Beta range responses in thalamic CM/Pf complex indicate a role in speech cue signaling
Speech processing often requires cognitive control to focus on certain cues and initiate adequate responses to the speech input. The centromedian-parafascicular complex (CM/Pf) of the thalamus has been described as part of a cognitive control loop and may focus cortical and basal ganglia processing on task relevant information. It may also have an important function in the cognitive control of speech processing. Postoperative recordings of local field potentials (LFPs) in patients implanted with electrodes for deep brain stimulation (DBS) allow to obtain direct neurophysiological information with high spatial and temporal accuracy from the CM/Pf in humans. Here, we characterize the neural responses in the CM/Pf in speech processing and processing of action cues.
We used a multi-speaker paradigm with task relevant auditory and visual cues. In each trial, an auditory cue word was uttered in one of two concurrent speech streams that signaled which speaker would provide task relevant information later on in the speech stream. After speech offset a visual cue indicated that the participant should press buttons that corresponded to the task relevant information the speaker with the cue word had used. LFPs were obtained from two patients with chronic neuropathic pain (one woman, one man, aged 57 and 55 years, both right handed) implanted with quadripolar DBS electrodes in the right CM/Pf. Task performance was high (94% and 95% correct) indicating that participants paid attention to the cue and switched attention to the task-relevant speech stream. Average time-frequency responses showed transient increases in the beta range (20-30 Hz) after the cue word in the speech stream and in the theta band (4-8 Hz) after the visual cue indicating the beginning of the response interval. Single trial latencies of the beta-band responses correlated with the cue word onsets and latencies of the theta-band responses correlated with the visual cue onsets. Beta responses after the cue word were mostly greater than after the task relevant words.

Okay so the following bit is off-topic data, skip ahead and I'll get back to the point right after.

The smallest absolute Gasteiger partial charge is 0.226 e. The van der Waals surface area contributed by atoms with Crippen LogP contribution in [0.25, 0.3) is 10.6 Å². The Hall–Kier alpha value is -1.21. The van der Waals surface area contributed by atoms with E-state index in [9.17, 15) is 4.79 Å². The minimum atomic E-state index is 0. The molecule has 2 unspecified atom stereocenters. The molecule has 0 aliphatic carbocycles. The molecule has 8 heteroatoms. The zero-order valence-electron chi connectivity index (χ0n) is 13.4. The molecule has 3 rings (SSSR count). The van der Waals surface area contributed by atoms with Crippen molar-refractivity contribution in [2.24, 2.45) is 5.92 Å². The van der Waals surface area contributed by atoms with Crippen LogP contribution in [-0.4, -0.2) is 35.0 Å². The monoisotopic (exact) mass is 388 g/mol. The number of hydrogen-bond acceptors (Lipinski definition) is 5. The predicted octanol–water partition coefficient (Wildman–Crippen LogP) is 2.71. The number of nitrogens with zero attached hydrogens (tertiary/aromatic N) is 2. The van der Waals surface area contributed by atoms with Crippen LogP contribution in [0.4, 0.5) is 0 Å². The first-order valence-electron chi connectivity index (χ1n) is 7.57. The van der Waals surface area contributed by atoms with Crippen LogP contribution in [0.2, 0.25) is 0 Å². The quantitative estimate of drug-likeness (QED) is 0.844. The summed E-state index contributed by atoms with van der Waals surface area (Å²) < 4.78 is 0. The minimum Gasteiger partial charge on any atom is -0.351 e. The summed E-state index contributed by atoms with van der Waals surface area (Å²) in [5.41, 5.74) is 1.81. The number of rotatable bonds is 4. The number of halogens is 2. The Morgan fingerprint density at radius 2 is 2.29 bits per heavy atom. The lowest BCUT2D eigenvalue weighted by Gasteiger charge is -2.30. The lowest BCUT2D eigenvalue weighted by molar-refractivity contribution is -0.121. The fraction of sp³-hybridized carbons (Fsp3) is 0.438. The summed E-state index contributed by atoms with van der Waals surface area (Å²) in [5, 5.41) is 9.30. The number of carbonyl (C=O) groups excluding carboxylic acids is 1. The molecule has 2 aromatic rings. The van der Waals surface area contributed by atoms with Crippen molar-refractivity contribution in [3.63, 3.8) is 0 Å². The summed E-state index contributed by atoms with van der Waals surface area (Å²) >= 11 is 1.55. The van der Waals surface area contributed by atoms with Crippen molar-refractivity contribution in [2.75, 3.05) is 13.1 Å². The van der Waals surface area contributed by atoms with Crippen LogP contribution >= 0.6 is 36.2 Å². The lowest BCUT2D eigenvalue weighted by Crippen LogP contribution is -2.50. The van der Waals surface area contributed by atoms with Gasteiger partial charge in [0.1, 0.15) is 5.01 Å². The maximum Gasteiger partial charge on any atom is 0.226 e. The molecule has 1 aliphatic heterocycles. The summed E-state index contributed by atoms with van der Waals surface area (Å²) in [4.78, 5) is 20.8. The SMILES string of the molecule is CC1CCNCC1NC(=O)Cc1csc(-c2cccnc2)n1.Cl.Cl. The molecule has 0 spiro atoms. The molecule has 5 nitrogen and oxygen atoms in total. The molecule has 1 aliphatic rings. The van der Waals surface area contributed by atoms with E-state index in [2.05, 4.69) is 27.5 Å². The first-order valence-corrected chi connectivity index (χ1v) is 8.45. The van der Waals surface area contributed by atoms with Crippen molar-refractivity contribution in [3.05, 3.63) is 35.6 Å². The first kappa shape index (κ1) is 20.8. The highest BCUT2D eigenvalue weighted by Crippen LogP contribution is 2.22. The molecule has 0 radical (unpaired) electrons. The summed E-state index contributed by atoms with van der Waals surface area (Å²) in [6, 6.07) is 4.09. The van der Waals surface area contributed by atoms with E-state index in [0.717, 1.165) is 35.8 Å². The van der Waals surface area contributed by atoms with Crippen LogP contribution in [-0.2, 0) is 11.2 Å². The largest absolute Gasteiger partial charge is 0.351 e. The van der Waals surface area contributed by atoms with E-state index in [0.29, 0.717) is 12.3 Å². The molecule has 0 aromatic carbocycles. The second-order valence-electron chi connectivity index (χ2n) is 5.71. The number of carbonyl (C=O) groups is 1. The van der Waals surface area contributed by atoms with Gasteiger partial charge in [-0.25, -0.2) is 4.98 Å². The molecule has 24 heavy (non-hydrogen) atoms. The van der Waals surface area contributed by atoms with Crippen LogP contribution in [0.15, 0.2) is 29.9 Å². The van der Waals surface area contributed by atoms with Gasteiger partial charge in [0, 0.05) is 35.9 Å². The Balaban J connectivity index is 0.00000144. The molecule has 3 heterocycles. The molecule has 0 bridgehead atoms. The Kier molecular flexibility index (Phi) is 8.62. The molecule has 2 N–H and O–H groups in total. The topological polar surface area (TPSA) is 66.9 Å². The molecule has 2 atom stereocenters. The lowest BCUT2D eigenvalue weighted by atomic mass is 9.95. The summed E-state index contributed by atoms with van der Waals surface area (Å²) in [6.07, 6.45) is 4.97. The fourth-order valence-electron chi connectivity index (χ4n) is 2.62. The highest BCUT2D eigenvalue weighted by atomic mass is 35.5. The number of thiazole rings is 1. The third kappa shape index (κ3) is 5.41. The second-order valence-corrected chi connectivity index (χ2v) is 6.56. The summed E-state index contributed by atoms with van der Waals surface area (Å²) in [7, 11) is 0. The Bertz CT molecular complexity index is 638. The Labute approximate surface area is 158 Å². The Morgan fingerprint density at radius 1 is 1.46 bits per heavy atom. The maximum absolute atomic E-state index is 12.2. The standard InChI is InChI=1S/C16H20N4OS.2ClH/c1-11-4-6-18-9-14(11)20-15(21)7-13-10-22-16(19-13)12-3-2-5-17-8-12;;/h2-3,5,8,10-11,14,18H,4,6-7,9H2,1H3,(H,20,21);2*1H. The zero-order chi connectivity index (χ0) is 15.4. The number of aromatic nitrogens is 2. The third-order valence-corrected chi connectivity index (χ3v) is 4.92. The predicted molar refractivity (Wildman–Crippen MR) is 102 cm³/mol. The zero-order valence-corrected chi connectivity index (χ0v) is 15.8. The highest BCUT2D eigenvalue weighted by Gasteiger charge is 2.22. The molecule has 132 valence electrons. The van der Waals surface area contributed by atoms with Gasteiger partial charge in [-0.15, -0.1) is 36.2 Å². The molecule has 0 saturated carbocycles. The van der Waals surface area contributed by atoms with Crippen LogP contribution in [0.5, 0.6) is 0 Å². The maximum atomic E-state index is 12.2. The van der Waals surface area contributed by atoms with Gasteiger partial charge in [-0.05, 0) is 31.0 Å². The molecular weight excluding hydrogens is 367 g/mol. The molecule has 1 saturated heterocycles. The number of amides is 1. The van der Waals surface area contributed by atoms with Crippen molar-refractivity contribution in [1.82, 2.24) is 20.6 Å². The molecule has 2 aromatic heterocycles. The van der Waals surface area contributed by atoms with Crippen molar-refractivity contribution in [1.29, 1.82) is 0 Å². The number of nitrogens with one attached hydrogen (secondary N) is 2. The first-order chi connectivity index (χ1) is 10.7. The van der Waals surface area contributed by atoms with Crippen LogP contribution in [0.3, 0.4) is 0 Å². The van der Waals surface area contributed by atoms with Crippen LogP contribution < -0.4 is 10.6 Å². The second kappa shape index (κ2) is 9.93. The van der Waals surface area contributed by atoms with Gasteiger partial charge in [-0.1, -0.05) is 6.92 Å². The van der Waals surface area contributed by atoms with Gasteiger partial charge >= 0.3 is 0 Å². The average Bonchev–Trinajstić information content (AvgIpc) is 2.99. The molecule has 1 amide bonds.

Our results support the notion that the CM/Pf is part of a cognitive control loop involved in the initiation of goal relevant selection based on speech and visual information. Importantly, these signals are not only related to an externally triggered orienting response as they are elicited by both, the semantics of speech as well as the visual cue in the task context. Furthermore, they do not reflect the attentional orienting to a speech stream because the CM/Pf responses are transient after the cue.